Money Matters 1 June 2023

Stocks fall as economic data declines

Most major markets finished in the red in a week that saw worse-than-expected economic data from the UK and Germany.

In Europe, the FTSE 100 lost 1.9% as UK inflation rose by a higher-than-expected 8.7%. Pan-European Stoxx 600 lost 1.6% as the German economy contracted 0.3%, taking it into recession.

Over in the US, the S&P 500 rose 0.3% and the Nasdaq added 2.0% as hopes were raised of an agreement on the debt ceiling and optimism over artificial intelligence boosted chip stocks. Meanwhile, the Dow lost 0.6%.

Asia saw all markets decline due to concerns of the US debt ceiling despite a boost in tech stock.

Last week’s market update*

• FTSE 100: -1.85%
• S&P 500: 0.31%
• Dow: -0.58%
• Nasdaq: +2.00%
• Dax: -1.48%
• Hang Seng1: -4.73%
• Shanghai Composite: -2.55%
• Nikkei 225: -0.55%
• Stoxx 600: -1.60%
• MSCI EM ex Asia: -1.01%
1Closed Friday 26 May
*Data from close of business Friday 19 May to close of business Friday 26 May

Food inflation falls in May

The FTSE 100 dropped 1.38% on Tuesday (30 May), as UK shop price inflation rose to an annualised 9% in May, up from 8.8% in April, the highest rate in 18 years, according to the British Retail Consortium (BRC).

The BRC announced Tuesday that annualised food inflation fell to 15.4% in May, declining from 15.7% in March. The decline is driven primarily by a fall in energy and commodities costs.

UK inflation remains persistently high

Figures from the Office of National Statistics released last week showed that the UK Consumer Price Index (CPI) rose by an annualised 8.7% in April, down from 10.1% in March and higher than a predicted 8.4%. Falling energy and gas prices contributed to the decline but remain a main driver of inflation alongside food and non-alcoholic beverages. On a monthly basis, CPI rose by 1.2% in April compared to 2.5% in April 2022.

Core CPI (excluding energy, food, alcohol and tobacco) rose by 6.8% in the year to April, up from 6.2% in March, the highest level in over 30 years.

UK CPI – annualised % rate

Source: Refinitiv Datastream

The higher-than-expected inflation figures have led to a sharp decline in bonds, as investors expect the Bank of England (BoE) to raise interest rates further this year. The yield on two-year gilts rose to 4.4% on Wednesday last week, up from 3.7% earlier in the month. Yields rise when bond prices fall.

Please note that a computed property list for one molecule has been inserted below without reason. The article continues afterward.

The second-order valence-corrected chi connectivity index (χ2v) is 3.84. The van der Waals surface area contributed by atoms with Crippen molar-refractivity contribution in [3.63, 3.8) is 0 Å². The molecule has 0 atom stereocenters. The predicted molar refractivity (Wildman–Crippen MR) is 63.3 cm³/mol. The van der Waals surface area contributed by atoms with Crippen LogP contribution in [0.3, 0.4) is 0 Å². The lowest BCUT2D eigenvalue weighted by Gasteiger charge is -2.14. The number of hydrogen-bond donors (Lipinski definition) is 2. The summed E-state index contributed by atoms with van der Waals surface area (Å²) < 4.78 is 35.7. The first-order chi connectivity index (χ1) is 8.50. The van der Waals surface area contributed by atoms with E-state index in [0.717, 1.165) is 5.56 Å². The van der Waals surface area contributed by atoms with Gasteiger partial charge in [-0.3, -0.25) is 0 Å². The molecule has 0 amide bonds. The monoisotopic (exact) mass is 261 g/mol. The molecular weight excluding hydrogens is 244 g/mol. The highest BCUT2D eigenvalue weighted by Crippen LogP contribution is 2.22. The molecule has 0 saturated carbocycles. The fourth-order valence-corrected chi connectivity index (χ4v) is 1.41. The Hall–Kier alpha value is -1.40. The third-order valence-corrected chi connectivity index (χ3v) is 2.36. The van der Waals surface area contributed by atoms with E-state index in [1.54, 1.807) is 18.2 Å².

UK mortgage costs rose by up to 0.45 percentage points at the end of last week, with rates on fixed-rate deals now reaching 5.0% and over. The average two-year and five-year fixed-rate deals are now 5.63% and 4.80% respectively, according to USwitch.

Mortgage lenders have pulled nearly 800 residential and buy-to-let mortgage products from the UK markets in the anticipation of further interest rate hikes, figures from Moneyfacts show. Residential mortgages have fallen by almost 7% in a week, while buy-to-let products have dropped by more than 14%.

Chancellor Jeremy Hunt said on Friday that he was comfortable with the UK entering a recession if this would help bring down inflation, and that he would support the BoE raising interest rates, even as high as 5.5%, to stifle price growth.

UK retail sales volumes rise

British shoppers increased their spending last month as UK retail sales volumes grew by 0.5% in April, rebounding from a fall of 1.2% in March.

The non-food stores sector was boosted by strong performance in the other non-food stores sector, which saw 2.1% monthly growth thanks to strong sales of watches and jewellery and sports equipment. Clothing store sales volumes grew by 0.2%, while household goods fell by 0.2%.

Food store sales rose by 0.7% following a fall of 0.8% in March. Automotive fuel sales volumes fell by 2.2% in April following a 0.1% rise in March.

On a quarterly basis, sales volumes rose 0.8% in the three months to April compared to the previous three months, the highest rate since August 2021.

US debt ceiling agreement reached

US president Joe Biden and House of Representatives speaker Kevin McCarthy have agreed to suspend the US debt ceiling into 2025. The deal would see non-defence spending remaining roughly flat in 2024 before increasing by 1.0% in 2025. Defence spending would increase to $886bn, in line with president Biden’s previously proposed defence budget. The White House estimates that government spending would be reduced by at least $1tn, but no official calculations have been released yet.

Most of these savings would come from capping spending on domestic programmes for housing, border control, scientific research and other discretionary spending.

The deal will need to be approved in the House of Representatives and the Senate before 5 June, when the US could default. While some lawmakers are expecting the deal to go through, several Republicans have publicly stated they will vote against it.

The deal has faced bi-partisan criticism; Republicans have argued it does not go far enough to reduce spending or target Biden’s student loan forgiveness plan, while Democrats have targeted the inclusion of work requirements for federal assistance.

Germany enters recession

Germany has entered a recession as the economy contracted 0.3% between January and March, according to government figures. The figures follow a 0.5% contraction in the final quarter of last year. A recession occurs when a country’s economy shrinks for two consecutive quarters.

Germany’s annualised inflation rate hit 7.2% in April, exceeding the eurozone average rate of 7.0%.

An increase in private sector investment and construction at the start of the year was offset by a decline in consumer spending. Household spending fell by 1.2% in the first quarter, as consumers reduced spending on food and beverages, clothing and footwear, and furnishings. Government spending also decreased by 4.9% compared to the previous quarter.


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